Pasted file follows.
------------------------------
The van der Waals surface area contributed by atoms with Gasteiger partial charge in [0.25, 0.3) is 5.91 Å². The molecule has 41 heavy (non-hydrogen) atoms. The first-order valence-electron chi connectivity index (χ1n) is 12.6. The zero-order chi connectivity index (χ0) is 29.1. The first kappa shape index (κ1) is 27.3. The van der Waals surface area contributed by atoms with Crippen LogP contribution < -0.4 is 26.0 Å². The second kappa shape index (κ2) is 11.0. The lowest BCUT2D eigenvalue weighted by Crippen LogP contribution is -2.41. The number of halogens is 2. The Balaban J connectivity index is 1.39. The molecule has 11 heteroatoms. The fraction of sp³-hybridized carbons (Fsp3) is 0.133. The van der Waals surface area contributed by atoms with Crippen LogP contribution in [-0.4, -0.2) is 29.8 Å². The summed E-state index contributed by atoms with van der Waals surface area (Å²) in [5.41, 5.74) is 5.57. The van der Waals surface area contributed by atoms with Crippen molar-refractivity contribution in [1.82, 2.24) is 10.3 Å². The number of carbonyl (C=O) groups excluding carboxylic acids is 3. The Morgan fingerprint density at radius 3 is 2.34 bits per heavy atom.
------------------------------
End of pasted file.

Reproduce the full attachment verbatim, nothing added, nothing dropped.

The van der Waals surface area contributed by atoms with Gasteiger partial charge in [0.25, 0.3) is 5.91 Å². The molecule has 41 heavy (non-hydrogen) atoms. The first-order valence-electron chi connectivity index (χ1n) is 12.6. The zero-order chi connectivity index (χ0) is 29.1. The first kappa shape index (κ1) is 27.3. The van der Waals surface area contributed by atoms with Crippen LogP contribution < -0.4 is 26.0 Å². The second kappa shape index (κ2) is 11.0. The lowest BCUT2D eigenvalue weighted by Crippen LogP contribution is -2.41. The number of halogens is 2. The Balaban J connectivity index is 1.39. The molecule has 11 heteroatoms. The fraction of sp³-hybridized carbons (Fsp3) is 0.133. The van der Waals surface area contributed by atoms with Crippen LogP contribution in [-0.4, -0.2) is 29.8 Å². The summed E-state index contributed by atoms with van der Waals surface area (Å²) in [5.41, 5.74) is 5.57. The van der Waals surface area contributed by atoms with Crippen molar-refractivity contribution in [1.82, 2.24) is 10.3 Å². The number of carbonyl (C=O) groups excluding carboxylic acids is 3. The Morgan fingerprint density at radius 3 is 2.34 bits per heavy atom.